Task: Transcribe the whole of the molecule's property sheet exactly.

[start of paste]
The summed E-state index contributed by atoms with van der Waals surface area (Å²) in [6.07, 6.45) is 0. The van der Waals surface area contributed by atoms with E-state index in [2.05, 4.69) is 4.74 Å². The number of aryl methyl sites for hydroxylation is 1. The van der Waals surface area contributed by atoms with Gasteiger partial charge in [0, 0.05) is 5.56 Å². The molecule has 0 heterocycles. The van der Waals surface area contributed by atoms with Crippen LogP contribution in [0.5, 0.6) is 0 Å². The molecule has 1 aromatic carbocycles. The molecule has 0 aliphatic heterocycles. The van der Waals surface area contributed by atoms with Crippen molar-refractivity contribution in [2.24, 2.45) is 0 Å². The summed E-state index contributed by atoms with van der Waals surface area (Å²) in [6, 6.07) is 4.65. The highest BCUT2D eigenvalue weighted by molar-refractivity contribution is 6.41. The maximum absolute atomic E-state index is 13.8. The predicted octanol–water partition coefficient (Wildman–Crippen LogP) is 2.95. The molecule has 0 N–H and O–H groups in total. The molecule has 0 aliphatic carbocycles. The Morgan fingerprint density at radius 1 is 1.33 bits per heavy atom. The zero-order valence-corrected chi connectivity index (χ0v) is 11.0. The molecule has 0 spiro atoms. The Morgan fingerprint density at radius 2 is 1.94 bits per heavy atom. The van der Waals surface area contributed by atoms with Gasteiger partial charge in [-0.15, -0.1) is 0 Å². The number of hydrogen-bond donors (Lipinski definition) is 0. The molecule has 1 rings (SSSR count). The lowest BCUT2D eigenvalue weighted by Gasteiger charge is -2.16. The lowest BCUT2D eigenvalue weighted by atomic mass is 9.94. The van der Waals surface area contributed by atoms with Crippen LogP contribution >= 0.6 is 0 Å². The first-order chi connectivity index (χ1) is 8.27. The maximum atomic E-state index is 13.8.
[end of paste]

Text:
The summed E-state index contributed by atoms with van der Waals surface area (Å²) in [6.07, 6.45) is 0. The van der Waals surface area contributed by atoms with E-state index in [2.05, 4.69) is 4.74 Å². The number of aryl methyl sites for hydroxylation is 1. The van der Waals surface area contributed by atoms with Gasteiger partial charge in [0, 0.05) is 5.56 Å². The molecule has 0 heterocycles. The van der Waals surface area contributed by atoms with Crippen LogP contribution in [0.5, 0.6) is 0 Å². The molecule has 1 aromatic carbocycles. The molecule has 0 aliphatic heterocycles. The van der Waals surface area contributed by atoms with Crippen molar-refractivity contribution in [2.24, 2.45) is 0 Å². The summed E-state index contributed by atoms with van der Waals surface area (Å²) in [6, 6.07) is 4.65. The highest BCUT2D eigenvalue weighted by molar-refractivity contribution is 6.41. The maximum absolute atomic E-state index is 13.8. The predicted octanol–water partition coefficient (Wildman–Crippen LogP) is 2.95. The molecule has 0 N–H and O–H groups in total. The molecule has 0 aliphatic carbocycles. The Morgan fingerprint density at radius 1 is 1.33 bits per heavy atom. The zero-order valence-corrected chi connectivity index (χ0v) is 11.0. The molecule has 0 spiro atoms. The Morgan fingerprint density at radius 2 is 1.94 bits per heavy atom. The van der Waals surface area contributed by atoms with Gasteiger partial charge in [-0.15, -0.1) is 0 Å². The number of hydrogen-bond donors (Lipinski definition) is 0. The molecule has 1 rings (SSSR count). The lowest BCUT2D eigenvalue weighted by Gasteiger charge is -2.16. The lowest BCUT2D eigenvalue weighted by atomic mass is 9.94. The van der Waals surface area contributed by atoms with Crippen LogP contribution >= 0.6 is 0 Å². The first-order chi connectivity index (χ1) is 8.27. The maximum atomic E-state index is 13.8.